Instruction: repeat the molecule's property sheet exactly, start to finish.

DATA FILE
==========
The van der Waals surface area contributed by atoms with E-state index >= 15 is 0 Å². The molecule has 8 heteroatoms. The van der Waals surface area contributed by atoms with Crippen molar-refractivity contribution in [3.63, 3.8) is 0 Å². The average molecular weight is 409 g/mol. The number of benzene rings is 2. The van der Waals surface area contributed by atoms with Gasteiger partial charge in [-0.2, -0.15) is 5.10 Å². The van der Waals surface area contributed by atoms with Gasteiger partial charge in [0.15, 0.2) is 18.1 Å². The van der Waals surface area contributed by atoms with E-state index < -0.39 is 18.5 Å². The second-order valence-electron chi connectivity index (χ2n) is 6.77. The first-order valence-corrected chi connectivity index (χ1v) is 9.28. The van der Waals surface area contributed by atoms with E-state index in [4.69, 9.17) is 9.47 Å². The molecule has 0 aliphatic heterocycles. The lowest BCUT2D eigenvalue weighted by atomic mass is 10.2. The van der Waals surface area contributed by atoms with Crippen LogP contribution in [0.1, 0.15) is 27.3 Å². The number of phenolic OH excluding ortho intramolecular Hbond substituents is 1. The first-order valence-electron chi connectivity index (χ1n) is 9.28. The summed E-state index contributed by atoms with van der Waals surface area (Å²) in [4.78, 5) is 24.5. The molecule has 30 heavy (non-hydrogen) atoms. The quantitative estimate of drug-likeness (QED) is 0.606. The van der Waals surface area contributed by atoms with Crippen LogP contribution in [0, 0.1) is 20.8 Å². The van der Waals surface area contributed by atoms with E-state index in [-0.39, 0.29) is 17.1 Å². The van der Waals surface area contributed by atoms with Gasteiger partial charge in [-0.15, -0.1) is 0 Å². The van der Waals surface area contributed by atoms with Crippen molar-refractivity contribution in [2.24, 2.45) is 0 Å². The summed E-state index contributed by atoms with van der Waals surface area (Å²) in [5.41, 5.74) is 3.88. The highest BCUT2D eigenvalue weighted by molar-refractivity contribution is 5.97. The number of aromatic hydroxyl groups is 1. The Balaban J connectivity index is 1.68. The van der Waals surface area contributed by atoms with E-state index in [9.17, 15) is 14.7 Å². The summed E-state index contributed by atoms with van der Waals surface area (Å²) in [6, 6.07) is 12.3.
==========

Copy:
The van der Waals surface area contributed by atoms with E-state index >= 15 is 0 Å². The molecule has 8 heteroatoms. The van der Waals surface area contributed by atoms with Crippen molar-refractivity contribution in [3.63, 3.8) is 0 Å². The average molecular weight is 409 g/mol. The number of benzene rings is 2. The van der Waals surface area contributed by atoms with Gasteiger partial charge in [-0.2, -0.15) is 5.10 Å². The van der Waals surface area contributed by atoms with Gasteiger partial charge in [0.15, 0.2) is 18.1 Å². The van der Waals surface area contributed by atoms with E-state index < -0.39 is 18.5 Å². The second-order valence-electron chi connectivity index (χ2n) is 6.77. The first-order valence-corrected chi connectivity index (χ1v) is 9.28. The van der Waals surface area contributed by atoms with E-state index in [4.69, 9.17) is 9.47 Å². The molecule has 0 aliphatic heterocycles. The lowest BCUT2D eigenvalue weighted by atomic mass is 10.2. The van der Waals surface area contributed by atoms with Crippen LogP contribution in [0.1, 0.15) is 27.3 Å². The number of phenolic OH excluding ortho intramolecular Hbond substituents is 1. The first-order valence-electron chi connectivity index (χ1n) is 9.28. The summed E-state index contributed by atoms with van der Waals surface area (Å²) in [4.78, 5) is 24.5. The molecule has 30 heavy (non-hydrogen) atoms. The quantitative estimate of drug-likeness (QED) is 0.606. The van der Waals surface area contributed by atoms with Crippen LogP contribution in [0, 0.1) is 20.8 Å². The van der Waals surface area contributed by atoms with E-state index in [-0.39, 0.29) is 17.1 Å². The van der Waals surface area contributed by atoms with Gasteiger partial charge in [-0.15, -0.1) is 0 Å². The van der Waals surface area contributed by atoms with Crippen molar-refractivity contribution in [2.24, 2.45) is 0 Å². The summed E-state index contributed by atoms with van der Waals surface area (Å²) in [5.41, 5.74) is 3.88. The highest BCUT2D eigenvalue weighted by molar-refractivity contribution is 5.97. The number of aromatic hydroxyl groups is 1. The Balaban J connectivity index is 1.68. The van der Waals surface area contributed by atoms with E-state index in [9.17, 15) is 14.7 Å². The summed E-state index contributed by atoms with van der Waals surface area (Å²) in [6, 6.07) is 12.3.